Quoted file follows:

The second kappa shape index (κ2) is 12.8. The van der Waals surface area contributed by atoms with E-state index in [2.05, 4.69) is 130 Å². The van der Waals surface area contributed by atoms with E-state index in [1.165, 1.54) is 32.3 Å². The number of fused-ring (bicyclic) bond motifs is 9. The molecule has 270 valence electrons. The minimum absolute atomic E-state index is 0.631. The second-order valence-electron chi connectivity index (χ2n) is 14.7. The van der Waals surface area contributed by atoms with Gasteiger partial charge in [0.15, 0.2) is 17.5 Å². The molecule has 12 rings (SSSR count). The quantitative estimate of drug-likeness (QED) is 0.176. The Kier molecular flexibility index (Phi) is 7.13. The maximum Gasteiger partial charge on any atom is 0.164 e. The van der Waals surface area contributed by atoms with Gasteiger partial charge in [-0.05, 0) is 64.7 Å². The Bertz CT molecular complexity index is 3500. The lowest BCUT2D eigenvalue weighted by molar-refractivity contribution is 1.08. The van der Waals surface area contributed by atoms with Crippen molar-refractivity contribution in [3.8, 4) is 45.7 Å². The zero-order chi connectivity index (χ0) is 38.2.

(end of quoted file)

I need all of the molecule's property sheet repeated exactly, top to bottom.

The second kappa shape index (κ2) is 12.8. The van der Waals surface area contributed by atoms with E-state index in [2.05, 4.69) is 130 Å². The van der Waals surface area contributed by atoms with E-state index in [1.165, 1.54) is 32.3 Å². The number of fused-ring (bicyclic) bond motifs is 9. The molecule has 270 valence electrons. The minimum absolute atomic E-state index is 0.631. The second-order valence-electron chi connectivity index (χ2n) is 14.7. The van der Waals surface area contributed by atoms with Gasteiger partial charge in [0.15, 0.2) is 17.5 Å². The molecule has 12 rings (SSSR count). The quantitative estimate of drug-likeness (QED) is 0.176. The Kier molecular flexibility index (Phi) is 7.13. The maximum Gasteiger partial charge on any atom is 0.164 e. The van der Waals surface area contributed by atoms with Gasteiger partial charge in [-0.05, 0) is 64.7 Å². The Bertz CT molecular complexity index is 3500. The lowest BCUT2D eigenvalue weighted by molar-refractivity contribution is 1.08. The van der Waals surface area contributed by atoms with Crippen molar-refractivity contribution in [3.8, 4) is 45.7 Å². The zero-order chi connectivity index (χ0) is 38.2.